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PAUL FOLLOT (1877-1941)

Born in 1877, Paul Follot is the son of wallpaper manufacturer Félix Follot. After studying with Eugène Grasset, he devoted himself to the decorative arts. In 1901, he works for the gallery La Maison Moderne (by Julius Meier-Graefe), for which he makes drawings of jewellery and tapestries. Paul Follot then met Maurice Dufrêne who also worked for Julius Meier-Graefe. This encounter strongly influenced Paul Follot in the artistic continuation of his career.

After co-founding the artist group L'Art dans Tout in 1903, his career as a decorator took off when he became self-employed in 1904. He was a founding member of the Société des artistes décorateurs and participated in the 1908 and 1909 salons, opening a new path for French decorative art.

In 1911, he designed ceramics for Wedgwood, textiles for Cornille et Cie, and silver objects for Christofle. In 1920, he started a course in applied art at the rue Madame school, before finding himself in 1923 managing the Pomone workshop (the interior design workshop of the Parisian store Le Bon Marché).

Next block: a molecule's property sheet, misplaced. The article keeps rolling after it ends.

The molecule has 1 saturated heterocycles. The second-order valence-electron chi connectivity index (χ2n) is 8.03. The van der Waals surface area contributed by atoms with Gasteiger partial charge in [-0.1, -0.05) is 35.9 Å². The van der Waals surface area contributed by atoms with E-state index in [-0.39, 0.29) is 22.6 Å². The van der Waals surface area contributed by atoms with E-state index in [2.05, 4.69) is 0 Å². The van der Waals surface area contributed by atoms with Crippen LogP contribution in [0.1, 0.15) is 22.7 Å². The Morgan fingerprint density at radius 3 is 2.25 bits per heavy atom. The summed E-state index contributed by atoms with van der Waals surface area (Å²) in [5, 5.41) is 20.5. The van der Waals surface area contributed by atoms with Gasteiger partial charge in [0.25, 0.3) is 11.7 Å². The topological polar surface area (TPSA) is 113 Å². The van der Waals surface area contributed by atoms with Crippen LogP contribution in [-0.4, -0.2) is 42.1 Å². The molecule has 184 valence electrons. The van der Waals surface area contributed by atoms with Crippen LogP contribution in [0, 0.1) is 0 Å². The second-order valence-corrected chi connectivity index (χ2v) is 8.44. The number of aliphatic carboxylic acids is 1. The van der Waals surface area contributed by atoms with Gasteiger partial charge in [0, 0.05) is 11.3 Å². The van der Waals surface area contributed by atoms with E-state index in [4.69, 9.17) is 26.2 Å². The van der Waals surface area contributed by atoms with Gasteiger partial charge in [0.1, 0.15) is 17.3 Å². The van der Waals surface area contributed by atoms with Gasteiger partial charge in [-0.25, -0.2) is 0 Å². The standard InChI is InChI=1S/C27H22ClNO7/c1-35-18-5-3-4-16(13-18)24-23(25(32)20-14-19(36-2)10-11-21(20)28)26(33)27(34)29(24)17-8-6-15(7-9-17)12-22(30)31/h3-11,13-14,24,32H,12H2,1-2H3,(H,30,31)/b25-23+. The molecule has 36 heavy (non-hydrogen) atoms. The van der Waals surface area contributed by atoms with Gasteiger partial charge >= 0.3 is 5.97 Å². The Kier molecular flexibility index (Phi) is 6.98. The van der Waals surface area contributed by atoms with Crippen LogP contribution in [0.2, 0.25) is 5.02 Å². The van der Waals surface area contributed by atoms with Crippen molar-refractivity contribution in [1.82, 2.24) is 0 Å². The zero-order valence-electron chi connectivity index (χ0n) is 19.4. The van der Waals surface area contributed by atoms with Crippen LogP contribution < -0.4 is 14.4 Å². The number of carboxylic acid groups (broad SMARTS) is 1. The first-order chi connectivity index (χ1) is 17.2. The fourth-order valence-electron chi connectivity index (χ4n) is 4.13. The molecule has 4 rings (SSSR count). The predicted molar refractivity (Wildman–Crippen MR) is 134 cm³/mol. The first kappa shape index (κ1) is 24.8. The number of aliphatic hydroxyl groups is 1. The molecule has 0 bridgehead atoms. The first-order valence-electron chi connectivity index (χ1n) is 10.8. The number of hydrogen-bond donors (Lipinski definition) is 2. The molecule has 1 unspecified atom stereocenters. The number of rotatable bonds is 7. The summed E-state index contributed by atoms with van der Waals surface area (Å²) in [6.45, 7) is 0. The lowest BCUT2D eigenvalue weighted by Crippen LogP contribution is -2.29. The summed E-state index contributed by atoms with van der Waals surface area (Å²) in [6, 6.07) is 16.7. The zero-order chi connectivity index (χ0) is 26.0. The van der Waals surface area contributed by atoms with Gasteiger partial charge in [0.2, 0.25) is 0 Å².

For the International Exhibition of 1925, he built several pavilions, including the Pomone pavilion. From 1928, Paul Follot was a member of the board of directors of the English company Waring & Gillow, where he worked with Serge Chermayeff on furniture design and interiors for the Modern Art Department.

After 1931, he became self-employed again and in 1935 he was commissioned to build a suite for the liner Normandie, which was to be presented at the Brussels Exhibition. The style of the suite was sumptuous and in opposition to the austerity of modernism, which sought to take precedence over Art Deco. For the same liner and under commission from Pleyel, he made a model of a rosewood piano on a single pedestal. This piano will be presented at the 1937 Universal Exhibition in Paris.

Paul Follot retired to the South of France in 1939, where he died in 1941.